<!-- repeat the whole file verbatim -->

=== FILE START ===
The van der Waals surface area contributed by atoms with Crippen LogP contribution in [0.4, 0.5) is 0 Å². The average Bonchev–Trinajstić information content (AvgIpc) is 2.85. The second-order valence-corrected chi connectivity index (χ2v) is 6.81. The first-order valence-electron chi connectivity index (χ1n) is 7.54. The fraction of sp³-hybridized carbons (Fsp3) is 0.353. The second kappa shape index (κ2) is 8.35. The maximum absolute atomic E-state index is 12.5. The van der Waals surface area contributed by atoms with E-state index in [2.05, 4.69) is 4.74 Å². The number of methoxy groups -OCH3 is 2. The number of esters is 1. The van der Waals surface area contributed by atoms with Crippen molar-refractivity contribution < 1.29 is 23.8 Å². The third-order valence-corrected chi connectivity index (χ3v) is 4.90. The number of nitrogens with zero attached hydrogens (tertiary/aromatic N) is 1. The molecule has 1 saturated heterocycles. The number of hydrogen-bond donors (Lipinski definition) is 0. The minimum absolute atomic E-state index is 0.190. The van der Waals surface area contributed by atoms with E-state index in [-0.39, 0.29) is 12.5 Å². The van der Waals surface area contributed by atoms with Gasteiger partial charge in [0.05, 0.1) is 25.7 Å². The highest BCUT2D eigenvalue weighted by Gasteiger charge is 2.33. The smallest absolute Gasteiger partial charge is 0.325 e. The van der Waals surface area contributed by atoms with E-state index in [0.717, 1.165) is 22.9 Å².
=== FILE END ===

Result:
The van der Waals surface area contributed by atoms with Crippen LogP contribution in [0.4, 0.5) is 0 Å². The average Bonchev–Trinajstić information content (AvgIpc) is 2.85. The second-order valence-corrected chi connectivity index (χ2v) is 6.81. The first-order valence-electron chi connectivity index (χ1n) is 7.54. The fraction of sp³-hybridized carbons (Fsp3) is 0.353. The second kappa shape index (κ2) is 8.35. The maximum absolute atomic E-state index is 12.5. The van der Waals surface area contributed by atoms with E-state index in [2.05, 4.69) is 4.74 Å². The number of methoxy groups -OCH3 is 2. The number of esters is 1. The van der Waals surface area contributed by atoms with Crippen molar-refractivity contribution < 1.29 is 23.8 Å². The third-order valence-corrected chi connectivity index (χ3v) is 4.90. The number of nitrogens with zero attached hydrogens (tertiary/aromatic N) is 1. The molecule has 1 saturated heterocycles. The number of hydrogen-bond donors (Lipinski definition) is 0. The minimum absolute atomic E-state index is 0.190. The van der Waals surface area contributed by atoms with E-state index in [-0.39, 0.29) is 12.5 Å². The van der Waals surface area contributed by atoms with Gasteiger partial charge in [0.05, 0.1) is 25.7 Å². The highest BCUT2D eigenvalue weighted by Gasteiger charge is 2.33. The smallest absolute Gasteiger partial charge is 0.325 e. The van der Waals surface area contributed by atoms with E-state index in [0.717, 1.165) is 22.9 Å².